It will soon be the 2015 Eurovision Song Contest where the nations of Europe (and Australia) will gather in Vienna to camp it up something rotten.
I am reminded of a 1960s Kellogg's cereal promotion that coincided with the re-launch of their savory breakfast cereal brand - Porky Pops. (See also here.)
One of the few - in fact, the only - successful side of the original Porky Pops launch was its distinctive Doctor Who branding. Indeed, empty boxes are still much sought after collector's items. (Collectors prefer them empty as stale Porky Pops not only contravene many international chemical weapon agreements, they also smell a bit like rank semen.)
In 1968, to coincide with that year's Eurovision Song Contest, Kellogg's chose to relaunch Porky Pops with a special offer. Collect 47 packet tops and the customer could send off for 'Patrick Troughton's Book of the 1968 Eurovision Song Contest'.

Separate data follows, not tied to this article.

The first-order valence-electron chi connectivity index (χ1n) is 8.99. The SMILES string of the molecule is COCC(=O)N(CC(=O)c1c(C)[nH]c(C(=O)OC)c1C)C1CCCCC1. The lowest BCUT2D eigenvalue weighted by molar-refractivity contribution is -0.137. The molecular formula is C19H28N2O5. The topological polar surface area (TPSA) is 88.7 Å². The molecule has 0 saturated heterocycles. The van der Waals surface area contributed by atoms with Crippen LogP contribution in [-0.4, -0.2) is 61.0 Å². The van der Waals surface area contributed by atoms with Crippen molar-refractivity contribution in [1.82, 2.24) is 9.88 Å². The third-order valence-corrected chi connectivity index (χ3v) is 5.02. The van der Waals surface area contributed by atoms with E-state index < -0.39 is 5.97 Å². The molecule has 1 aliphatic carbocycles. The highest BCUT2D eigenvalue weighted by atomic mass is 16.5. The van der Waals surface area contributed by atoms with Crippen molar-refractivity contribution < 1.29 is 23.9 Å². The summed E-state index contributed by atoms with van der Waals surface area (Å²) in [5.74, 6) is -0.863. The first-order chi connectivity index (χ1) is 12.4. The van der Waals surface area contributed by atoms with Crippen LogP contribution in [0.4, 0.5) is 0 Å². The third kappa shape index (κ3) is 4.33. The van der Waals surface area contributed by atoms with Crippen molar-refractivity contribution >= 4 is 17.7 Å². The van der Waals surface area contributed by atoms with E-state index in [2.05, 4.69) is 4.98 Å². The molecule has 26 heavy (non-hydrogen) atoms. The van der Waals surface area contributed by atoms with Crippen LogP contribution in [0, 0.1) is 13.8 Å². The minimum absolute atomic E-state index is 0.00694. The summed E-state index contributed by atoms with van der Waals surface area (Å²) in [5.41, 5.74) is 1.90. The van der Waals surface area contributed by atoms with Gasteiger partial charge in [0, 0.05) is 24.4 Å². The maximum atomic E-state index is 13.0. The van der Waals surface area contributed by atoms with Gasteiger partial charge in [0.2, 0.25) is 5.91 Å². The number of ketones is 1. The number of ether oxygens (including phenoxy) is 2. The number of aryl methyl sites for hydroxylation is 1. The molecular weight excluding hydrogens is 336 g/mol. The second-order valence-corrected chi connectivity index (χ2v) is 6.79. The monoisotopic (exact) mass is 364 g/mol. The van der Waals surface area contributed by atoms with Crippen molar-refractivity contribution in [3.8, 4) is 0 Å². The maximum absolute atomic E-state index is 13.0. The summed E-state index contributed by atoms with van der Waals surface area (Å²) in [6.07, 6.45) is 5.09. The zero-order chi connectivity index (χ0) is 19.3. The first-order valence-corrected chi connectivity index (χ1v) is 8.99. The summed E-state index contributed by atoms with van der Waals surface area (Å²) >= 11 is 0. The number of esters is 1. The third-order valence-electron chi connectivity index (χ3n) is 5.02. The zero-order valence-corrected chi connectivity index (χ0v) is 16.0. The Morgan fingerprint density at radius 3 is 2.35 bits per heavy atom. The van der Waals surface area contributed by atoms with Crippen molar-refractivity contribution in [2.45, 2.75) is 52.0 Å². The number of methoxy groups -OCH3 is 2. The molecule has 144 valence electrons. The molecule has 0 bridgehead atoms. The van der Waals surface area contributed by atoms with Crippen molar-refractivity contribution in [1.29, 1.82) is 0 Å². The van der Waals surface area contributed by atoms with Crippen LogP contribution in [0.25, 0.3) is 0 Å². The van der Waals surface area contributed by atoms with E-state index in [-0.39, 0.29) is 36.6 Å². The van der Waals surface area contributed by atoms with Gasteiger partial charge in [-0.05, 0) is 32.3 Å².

This was a paperback publication with over a hundred pages of information about the popular music festival written by the famous actor Patrick Troughton - himself a longtime devotee of good music. Despite this, he produced a worthy tome that is still recognised today as the definitive work on the subject of the 1968 Eurovision Song Contest.
Sadly, problems with the Porky Pops themselves meant that the product was quickly withdrawn when it was discovered that the cereal in fact contained more than the regulation vegetable substitute pork rind than was legally allowed by the British Crunchy Snack Board.
Unsold boxes ended up in China where they were used to plug gaps in The Great Wall making them it the only breakfast cereal that could be seen from space.
* Actually, it's the only part.